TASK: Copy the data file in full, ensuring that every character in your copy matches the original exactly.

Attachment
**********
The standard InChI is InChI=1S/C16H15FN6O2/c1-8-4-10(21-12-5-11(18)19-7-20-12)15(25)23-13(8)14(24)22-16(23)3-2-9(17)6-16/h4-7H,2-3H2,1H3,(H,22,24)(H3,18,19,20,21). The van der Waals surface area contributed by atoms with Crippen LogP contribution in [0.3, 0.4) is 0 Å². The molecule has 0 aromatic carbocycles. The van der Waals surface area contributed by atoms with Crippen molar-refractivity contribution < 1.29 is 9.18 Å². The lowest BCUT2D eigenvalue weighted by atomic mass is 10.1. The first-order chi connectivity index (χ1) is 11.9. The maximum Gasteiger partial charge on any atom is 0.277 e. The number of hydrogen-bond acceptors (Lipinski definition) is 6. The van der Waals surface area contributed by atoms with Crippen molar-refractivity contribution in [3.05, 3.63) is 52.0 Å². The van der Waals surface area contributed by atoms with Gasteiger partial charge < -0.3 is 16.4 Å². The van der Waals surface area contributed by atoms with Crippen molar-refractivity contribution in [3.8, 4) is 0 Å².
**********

The standard InChI is InChI=1S/C16H15FN6O2/c1-8-4-10(21-12-5-11(18)19-7-20-12)15(25)23-13(8)14(24)22-16(23)3-2-9(17)6-16/h4-7H,2-3H2,1H3,(H,22,24)(H3,18,19,20,21). The van der Waals surface area contributed by atoms with Crippen LogP contribution in [0.3, 0.4) is 0 Å². The molecule has 0 aromatic carbocycles. The van der Waals surface area contributed by atoms with Crippen molar-refractivity contribution < 1.29 is 9.18 Å². The lowest BCUT2D eigenvalue weighted by atomic mass is 10.1. The first-order chi connectivity index (χ1) is 11.9. The maximum Gasteiger partial charge on any atom is 0.277 e. The number of hydrogen-bond acceptors (Lipinski definition) is 6. The van der Waals surface area contributed by atoms with Crippen molar-refractivity contribution in [3.05, 3.63) is 52.0 Å². The van der Waals surface area contributed by atoms with Gasteiger partial charge < -0.3 is 16.4 Å². The van der Waals surface area contributed by atoms with Crippen molar-refractivity contribution in [3.8, 4) is 0 Å².